Under appreciated and often forgotten, just off the shores of Vancouver lie some of the greatest cold water diving in the world. A short boat ride from Horseshoe Bay and into Howe Sound and you could find yourself experiencing everything that makes BC diving legendary, from octopi and wolf eels to jelly fish. Follow Kate O’Neill as she goes underwater.
Waking up at six a.m. to the first overcast, raining, and cold summer morning in weeks, my dive buddy and I drove across the city to the University of British Columbia Aqua Society to load into our car two aluminum tanks each, about ten pounds of gear, plus at least 48 pounds of added weight. Another 45 minute drive back the other way and all ten of us in our dive group were hauling the gear and ourselves onto a dive boat at a lofty 8:15 am. It seems like a whole lot of effort for less than an hour of joy more than 30 meters below, but this hour below sea can barely be described, let alone quantified, to those who have never been lucky enough to experience it.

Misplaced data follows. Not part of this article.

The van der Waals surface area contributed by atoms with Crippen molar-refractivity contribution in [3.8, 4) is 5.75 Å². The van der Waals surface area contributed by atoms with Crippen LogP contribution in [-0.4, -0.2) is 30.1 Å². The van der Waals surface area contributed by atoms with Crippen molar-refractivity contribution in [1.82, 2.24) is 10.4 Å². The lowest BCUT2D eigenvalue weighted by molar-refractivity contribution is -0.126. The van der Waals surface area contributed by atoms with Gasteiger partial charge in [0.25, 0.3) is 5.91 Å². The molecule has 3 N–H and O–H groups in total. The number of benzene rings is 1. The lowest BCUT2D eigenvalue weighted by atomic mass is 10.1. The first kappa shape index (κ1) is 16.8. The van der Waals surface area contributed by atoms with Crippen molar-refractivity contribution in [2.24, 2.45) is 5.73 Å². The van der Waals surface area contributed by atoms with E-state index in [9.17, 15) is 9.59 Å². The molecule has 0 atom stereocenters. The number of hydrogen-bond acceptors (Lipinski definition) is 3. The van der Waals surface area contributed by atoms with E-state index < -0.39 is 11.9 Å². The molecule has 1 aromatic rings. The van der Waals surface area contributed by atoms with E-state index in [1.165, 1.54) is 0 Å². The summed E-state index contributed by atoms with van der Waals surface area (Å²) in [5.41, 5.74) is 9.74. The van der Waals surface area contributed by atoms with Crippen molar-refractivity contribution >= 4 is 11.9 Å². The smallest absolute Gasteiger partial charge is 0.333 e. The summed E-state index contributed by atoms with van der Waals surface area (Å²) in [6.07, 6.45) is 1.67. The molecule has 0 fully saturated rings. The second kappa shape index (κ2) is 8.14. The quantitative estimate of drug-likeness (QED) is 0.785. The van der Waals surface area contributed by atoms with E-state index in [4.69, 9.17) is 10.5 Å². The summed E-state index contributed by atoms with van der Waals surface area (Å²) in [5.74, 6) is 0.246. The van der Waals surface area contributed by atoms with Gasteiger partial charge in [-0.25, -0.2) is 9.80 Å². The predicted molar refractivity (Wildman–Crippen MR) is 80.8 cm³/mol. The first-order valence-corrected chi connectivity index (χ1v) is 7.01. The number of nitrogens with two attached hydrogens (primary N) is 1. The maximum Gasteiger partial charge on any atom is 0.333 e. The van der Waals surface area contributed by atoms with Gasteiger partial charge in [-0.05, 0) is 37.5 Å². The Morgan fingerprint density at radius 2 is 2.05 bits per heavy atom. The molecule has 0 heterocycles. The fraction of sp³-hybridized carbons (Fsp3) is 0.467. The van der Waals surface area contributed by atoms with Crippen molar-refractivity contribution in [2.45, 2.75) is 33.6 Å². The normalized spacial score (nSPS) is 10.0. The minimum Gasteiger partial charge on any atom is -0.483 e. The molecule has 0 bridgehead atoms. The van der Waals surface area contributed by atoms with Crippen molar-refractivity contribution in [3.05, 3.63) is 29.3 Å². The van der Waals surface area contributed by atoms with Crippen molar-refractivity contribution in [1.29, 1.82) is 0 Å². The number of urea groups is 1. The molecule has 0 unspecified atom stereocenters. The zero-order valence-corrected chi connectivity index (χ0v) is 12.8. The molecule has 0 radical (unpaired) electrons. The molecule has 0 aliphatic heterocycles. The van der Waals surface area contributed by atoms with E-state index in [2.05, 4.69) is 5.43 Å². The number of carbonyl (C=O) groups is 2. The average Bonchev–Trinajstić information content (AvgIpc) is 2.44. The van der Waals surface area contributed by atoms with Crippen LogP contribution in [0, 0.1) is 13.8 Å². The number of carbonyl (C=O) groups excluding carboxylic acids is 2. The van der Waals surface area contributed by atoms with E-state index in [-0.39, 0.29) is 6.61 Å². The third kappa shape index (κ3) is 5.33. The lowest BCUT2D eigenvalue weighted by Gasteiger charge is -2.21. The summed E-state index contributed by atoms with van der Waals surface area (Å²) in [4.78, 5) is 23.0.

After a short 20 minute boat ride, we were anchored in one of Vancouver’s most renowned dive sites. There are plenty of spots to explore in Howe Sound, that day we visited the Pinnacle (you begin your dive at the pinnacle of a cone-shaped rock) and also the Canyons (shaped similar to a giant wedding cake under water). All the reasons people would want to go cold water diving can be taken advantage of in Howe Sound. Sea anemones, rock fish, ling cod, and kelp greenling are just a drop in the ocean of the sea life to be found here. Other local dive sites such and White Cliff are great places to see some larger life such Steller’s sea lions and harbor seals certainly a site that needs to be seen from underwater.
The Howe Sound area is protected by the Underwater Council of BC (UCBC) who has started, among other things, the Mooring Buoy program where buoys are placed at popular dive sites to protect local reefs. Here dive boats can station themselves at without having to drop their own anchor. The UCBC “acts as a unified voice for underwater safety, underwater environmental awareness and conservation, and to provide information to the public in these fields.”
During our dive, talk on the boat consisted almost exclusively of the Annapolis, a 371-foot destroyer scheduled to be sunk in Howe Sound sometime in the coming fall by the Artificial Reef Society of British Columbia. This will be a first-time event in the area and very exciting news for divers as it will afford lots of new opportunities for diver training as well as pleasure diving. After a couple years in its new underwater home, the Annapolis will be barely identifiable as it will be so encrusted with sea life.
Learn how to dive with:
UBC Aqua Society
Photo by Brendan Andresen